Insolvent Estates & Probate Clawback of Non-probate Assets

Non-probate assets can be "clawed back" when a probate estate is insolvent.
Non-probate assets can be “clawed back” when a probate estate is insolvent.

Consider this scenario:

John owns some investment property worth about $300,000.00.  He executes a “Deed Upon Death” to his son, Tim, which, upon John’s death automatically passes ownership of the investment property to Tim outside of probate.  When John dies, he leaves behind a probate estate worth about $150,000.00, but debts of $300,000.00.  John’s estate is insolvent- but it wouldn’t have been if there hadn’t been a Deed Upon Death.

Do John’s creditors just have to cut their losses and move on? Was John’s use of the Deed upon Death clever enough to evade his creditors and pass his property along to Tim?

Normally, when a probate estate is administered, creditors have a period of time to file claims against an estate.  However, when assets pass automatically outside of probate, those assets are generally beyond the reach of creditors.  Common non-probate transfers include real property that passes through joint tenancy, payable-on-death (“P.O.D.”) designations on bank and investment accounts, and Deeds Upon Death of real property.

That said, there are circumstances where an estate can “claw back” assets that passed outside of probate.

Nevada Revised Statutes 111.779:

Except as otherwise provided in NRS 21.090 and other applicable law, a transferee of a nonprobate transfer is liable to the probate estate of the decedent for allowed claims against that decedent’s probate estate to the extent the estate is insufficient to satisfy those claims.

Litigation brought under this section must be brought “within 60 days after final allowance of the claim by the probate court or within 1 year after the decedent’s death, whichever is later.” NRS 111.779(10)(a).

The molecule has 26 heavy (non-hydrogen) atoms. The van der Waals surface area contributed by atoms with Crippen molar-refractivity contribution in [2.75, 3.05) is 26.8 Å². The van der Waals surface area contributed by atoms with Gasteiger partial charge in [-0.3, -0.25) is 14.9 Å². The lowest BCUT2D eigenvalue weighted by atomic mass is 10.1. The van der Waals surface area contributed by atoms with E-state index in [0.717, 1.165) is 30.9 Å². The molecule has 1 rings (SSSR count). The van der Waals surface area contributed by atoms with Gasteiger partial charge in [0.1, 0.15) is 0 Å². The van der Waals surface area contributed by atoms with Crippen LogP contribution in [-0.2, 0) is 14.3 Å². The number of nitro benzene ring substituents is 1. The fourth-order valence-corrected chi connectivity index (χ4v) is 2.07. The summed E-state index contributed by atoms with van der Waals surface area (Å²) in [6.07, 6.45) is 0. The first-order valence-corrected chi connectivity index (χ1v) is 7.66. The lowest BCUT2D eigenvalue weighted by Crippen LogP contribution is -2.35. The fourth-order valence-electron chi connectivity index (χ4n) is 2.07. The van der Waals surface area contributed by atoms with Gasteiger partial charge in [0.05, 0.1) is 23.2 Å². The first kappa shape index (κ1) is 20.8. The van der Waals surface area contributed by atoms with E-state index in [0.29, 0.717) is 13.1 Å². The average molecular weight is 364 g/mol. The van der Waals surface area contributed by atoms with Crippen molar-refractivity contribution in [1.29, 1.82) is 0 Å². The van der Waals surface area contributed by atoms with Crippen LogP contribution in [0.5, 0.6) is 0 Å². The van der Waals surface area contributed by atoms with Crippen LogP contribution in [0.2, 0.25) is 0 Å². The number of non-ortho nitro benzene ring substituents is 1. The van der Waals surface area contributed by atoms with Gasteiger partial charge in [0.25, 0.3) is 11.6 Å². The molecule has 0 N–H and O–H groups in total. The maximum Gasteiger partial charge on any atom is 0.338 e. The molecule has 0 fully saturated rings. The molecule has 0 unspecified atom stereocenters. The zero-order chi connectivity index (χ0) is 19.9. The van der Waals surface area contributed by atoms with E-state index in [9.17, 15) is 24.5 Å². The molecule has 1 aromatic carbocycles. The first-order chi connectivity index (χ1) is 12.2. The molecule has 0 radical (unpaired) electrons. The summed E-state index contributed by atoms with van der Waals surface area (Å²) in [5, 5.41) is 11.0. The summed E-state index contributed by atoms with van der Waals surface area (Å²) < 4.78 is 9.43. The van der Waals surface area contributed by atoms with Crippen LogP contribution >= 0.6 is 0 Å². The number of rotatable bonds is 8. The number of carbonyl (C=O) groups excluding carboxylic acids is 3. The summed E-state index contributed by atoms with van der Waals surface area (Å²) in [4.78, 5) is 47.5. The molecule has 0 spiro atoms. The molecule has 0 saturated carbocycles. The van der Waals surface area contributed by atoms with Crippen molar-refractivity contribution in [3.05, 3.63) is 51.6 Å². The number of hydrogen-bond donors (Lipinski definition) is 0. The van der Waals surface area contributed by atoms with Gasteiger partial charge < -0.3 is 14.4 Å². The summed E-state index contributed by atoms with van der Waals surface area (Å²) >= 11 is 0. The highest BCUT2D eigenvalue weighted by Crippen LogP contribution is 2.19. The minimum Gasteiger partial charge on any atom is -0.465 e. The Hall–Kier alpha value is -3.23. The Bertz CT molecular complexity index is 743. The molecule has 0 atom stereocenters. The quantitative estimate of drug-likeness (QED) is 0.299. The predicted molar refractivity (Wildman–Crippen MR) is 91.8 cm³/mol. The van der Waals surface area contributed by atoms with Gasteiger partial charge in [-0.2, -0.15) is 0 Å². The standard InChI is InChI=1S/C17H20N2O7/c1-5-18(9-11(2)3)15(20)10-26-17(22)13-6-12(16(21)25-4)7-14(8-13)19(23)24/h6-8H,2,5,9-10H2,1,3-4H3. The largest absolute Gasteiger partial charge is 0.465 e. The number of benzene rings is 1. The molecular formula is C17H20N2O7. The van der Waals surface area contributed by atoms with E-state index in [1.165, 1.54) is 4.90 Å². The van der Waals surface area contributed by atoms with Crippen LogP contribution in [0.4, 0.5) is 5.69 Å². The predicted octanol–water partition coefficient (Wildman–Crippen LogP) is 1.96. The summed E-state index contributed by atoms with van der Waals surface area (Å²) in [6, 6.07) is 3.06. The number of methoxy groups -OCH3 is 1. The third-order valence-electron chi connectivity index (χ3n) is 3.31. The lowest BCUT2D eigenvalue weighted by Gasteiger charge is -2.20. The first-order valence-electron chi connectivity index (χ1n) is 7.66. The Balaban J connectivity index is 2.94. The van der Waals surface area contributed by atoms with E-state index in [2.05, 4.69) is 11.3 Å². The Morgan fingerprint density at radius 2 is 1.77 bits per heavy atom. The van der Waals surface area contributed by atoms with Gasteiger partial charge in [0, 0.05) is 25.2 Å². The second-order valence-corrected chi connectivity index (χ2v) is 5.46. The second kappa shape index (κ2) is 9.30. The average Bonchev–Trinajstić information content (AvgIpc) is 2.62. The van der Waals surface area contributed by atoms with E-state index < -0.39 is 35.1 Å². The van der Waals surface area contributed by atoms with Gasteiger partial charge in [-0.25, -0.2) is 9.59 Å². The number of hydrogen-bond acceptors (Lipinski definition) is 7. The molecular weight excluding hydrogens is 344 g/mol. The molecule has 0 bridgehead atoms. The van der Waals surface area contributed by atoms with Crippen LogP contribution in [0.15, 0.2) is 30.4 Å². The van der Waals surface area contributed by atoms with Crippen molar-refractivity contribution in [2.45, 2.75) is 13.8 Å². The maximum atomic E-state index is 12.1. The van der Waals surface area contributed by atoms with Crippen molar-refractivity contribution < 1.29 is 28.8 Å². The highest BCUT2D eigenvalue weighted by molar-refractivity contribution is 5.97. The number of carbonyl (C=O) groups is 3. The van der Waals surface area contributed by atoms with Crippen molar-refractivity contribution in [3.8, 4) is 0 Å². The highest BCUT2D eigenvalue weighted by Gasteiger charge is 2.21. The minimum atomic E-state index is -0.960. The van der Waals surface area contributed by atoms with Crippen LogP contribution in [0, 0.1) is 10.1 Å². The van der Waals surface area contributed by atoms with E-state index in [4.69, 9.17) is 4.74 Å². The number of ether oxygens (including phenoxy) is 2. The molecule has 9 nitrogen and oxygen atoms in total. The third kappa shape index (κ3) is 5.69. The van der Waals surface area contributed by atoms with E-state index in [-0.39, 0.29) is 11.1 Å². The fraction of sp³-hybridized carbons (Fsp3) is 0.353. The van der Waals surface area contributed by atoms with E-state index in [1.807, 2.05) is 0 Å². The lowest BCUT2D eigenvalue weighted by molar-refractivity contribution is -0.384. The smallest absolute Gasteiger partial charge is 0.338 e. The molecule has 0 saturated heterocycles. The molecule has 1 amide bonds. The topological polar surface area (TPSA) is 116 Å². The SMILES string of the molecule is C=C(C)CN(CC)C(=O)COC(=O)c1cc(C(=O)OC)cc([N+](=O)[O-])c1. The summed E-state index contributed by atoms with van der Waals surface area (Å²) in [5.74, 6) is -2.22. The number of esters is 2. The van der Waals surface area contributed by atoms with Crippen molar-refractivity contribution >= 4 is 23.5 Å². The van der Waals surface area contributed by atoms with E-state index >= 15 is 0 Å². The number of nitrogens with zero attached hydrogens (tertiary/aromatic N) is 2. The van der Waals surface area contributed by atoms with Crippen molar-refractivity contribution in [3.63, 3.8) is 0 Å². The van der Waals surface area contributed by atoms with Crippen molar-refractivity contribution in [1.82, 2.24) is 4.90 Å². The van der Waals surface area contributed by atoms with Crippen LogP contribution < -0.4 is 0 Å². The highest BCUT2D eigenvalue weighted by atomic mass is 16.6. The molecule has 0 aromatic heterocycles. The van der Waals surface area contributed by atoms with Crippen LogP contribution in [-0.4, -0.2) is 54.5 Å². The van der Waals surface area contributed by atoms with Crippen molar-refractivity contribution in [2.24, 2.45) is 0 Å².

As to real property transferred by Deed Upon Death, Nevada Revised Statutes 111.689 governs:

To the extent the grantor’s probate estate is insufficient to satisfy an allowed claim against the estate or a statutory allowance to a surviving spouse or child, the estate may enforce the liability against property transferred pursuant to a deed upon death.

Litigation must be initiated under this section within 18 months of the death of the decedent.  NRS 111.689(3).

Nevada’s probate clawback is not unique.  Most states have a similar provision (See Missouri, .  For example, the Uniform_Probate_Code (“UPC”) enacted by 17 states, includes the following provision (UPC 6-102(b)):

Except as otherwise provided by statute, a transferee of a nonprobate transfer is subject to liability to any probate estate of the decedent for allowed claims against decedent’s probate estate and statutory allowances to the decedent’s spouse and children to the extent the estate is insufficient to satisfy those claims and allowances. The liability of a nonprobate transferee may not exceed the value of nonprobate transfers received or controlled by that transferee.

From the Official Comments to UPC 6-102:

Added to the Code in 1998, this section clarifies that the recipients of nonprobate transfers can be required to contribute to pay allowed claims and statutory allowances to the extent the probate estate is inadequate. The maximum liability for a single nonprobate transferee is the value of the transfer. Values are determined under subsection (b) as of the time when the benefits are “received or controlled by that transferee.” This would be the date of the decedent’s death for nonprobate transfers made by means of a revocable trust, and date of receipt for other nonprobate transfers. Two or more transferees are severally liable for the portion of the liability based on the value of the transfers received by each.

Simply put, non-probate transfers are not a very effective method of evading creditors.